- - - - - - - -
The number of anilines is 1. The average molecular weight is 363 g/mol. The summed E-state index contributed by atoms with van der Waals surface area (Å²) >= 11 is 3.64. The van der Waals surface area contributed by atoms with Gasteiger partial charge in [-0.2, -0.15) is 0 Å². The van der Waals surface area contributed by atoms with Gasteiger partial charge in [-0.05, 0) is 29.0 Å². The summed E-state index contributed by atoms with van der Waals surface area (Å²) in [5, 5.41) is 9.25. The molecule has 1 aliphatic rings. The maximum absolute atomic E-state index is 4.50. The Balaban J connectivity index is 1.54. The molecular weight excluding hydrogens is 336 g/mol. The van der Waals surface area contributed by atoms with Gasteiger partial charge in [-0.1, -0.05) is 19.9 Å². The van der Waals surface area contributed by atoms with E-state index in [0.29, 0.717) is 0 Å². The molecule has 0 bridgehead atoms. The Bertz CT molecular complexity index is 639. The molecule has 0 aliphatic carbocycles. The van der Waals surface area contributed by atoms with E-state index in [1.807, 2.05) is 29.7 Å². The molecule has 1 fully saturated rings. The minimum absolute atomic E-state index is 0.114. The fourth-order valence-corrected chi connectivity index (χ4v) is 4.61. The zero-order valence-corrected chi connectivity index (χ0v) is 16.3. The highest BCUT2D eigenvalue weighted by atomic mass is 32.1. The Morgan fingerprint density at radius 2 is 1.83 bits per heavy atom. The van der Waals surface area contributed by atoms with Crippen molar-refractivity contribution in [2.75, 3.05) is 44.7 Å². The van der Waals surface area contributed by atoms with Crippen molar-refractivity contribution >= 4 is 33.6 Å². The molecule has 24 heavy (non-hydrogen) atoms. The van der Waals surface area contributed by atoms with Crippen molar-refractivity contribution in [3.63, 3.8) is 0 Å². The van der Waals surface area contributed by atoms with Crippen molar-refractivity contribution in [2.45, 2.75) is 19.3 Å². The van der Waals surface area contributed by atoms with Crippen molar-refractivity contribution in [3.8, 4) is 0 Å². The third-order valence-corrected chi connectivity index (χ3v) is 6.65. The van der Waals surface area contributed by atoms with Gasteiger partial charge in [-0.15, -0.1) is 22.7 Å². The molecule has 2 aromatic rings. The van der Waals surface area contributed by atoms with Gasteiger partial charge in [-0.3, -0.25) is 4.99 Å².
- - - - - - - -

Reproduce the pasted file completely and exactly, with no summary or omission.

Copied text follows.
The number of anilines is 1. The average molecular weight is 363 g/mol. The summed E-state index contributed by atoms with van der Waals surface area (Å²) >= 11 is 3.64. The van der Waals surface area contributed by atoms with Gasteiger partial charge in [-0.2, -0.15) is 0 Å². The van der Waals surface area contributed by atoms with Gasteiger partial charge in [-0.05, 0) is 29.0 Å². The summed E-state index contributed by atoms with van der Waals surface area (Å²) in [5, 5.41) is 9.25. The molecule has 1 aliphatic rings. The maximum absolute atomic E-state index is 4.50. The Balaban J connectivity index is 1.54. The molecular weight excluding hydrogens is 336 g/mol. The van der Waals surface area contributed by atoms with Gasteiger partial charge in [-0.1, -0.05) is 19.9 Å². The van der Waals surface area contributed by atoms with E-state index in [0.29, 0.717) is 0 Å². The molecule has 0 bridgehead atoms. The Bertz CT molecular complexity index is 639. The molecule has 0 aliphatic carbocycles. The van der Waals surface area contributed by atoms with E-state index in [1.807, 2.05) is 29.7 Å². The molecule has 1 fully saturated rings. The minimum absolute atomic E-state index is 0.114. The fourth-order valence-corrected chi connectivity index (χ4v) is 4.61. The zero-order valence-corrected chi connectivity index (χ0v) is 16.3. The highest BCUT2D eigenvalue weighted by atomic mass is 32.1. The Morgan fingerprint density at radius 2 is 1.83 bits per heavy atom. The van der Waals surface area contributed by atoms with Crippen molar-refractivity contribution in [2.75, 3.05) is 44.7 Å². The van der Waals surface area contributed by atoms with Crippen molar-refractivity contribution >= 4 is 33.6 Å². The molecule has 24 heavy (non-hydrogen) atoms. The van der Waals surface area contributed by atoms with Crippen molar-refractivity contribution in [3.63, 3.8) is 0 Å². The van der Waals surface area contributed by atoms with Crippen molar-refractivity contribution in [2.45, 2.75) is 19.3 Å². The van der Waals surface area contributed by atoms with Crippen molar-refractivity contribution in [3.8, 4) is 0 Å². The third-order valence-corrected chi connectivity index (χ3v) is 6.65. The van der Waals surface area contributed by atoms with Gasteiger partial charge in [-0.15, -0.1) is 22.7 Å². The molecule has 2 aromatic rings. The van der Waals surface area contributed by atoms with Gasteiger partial charge in [-0.3, -0.25) is 4.99 Å².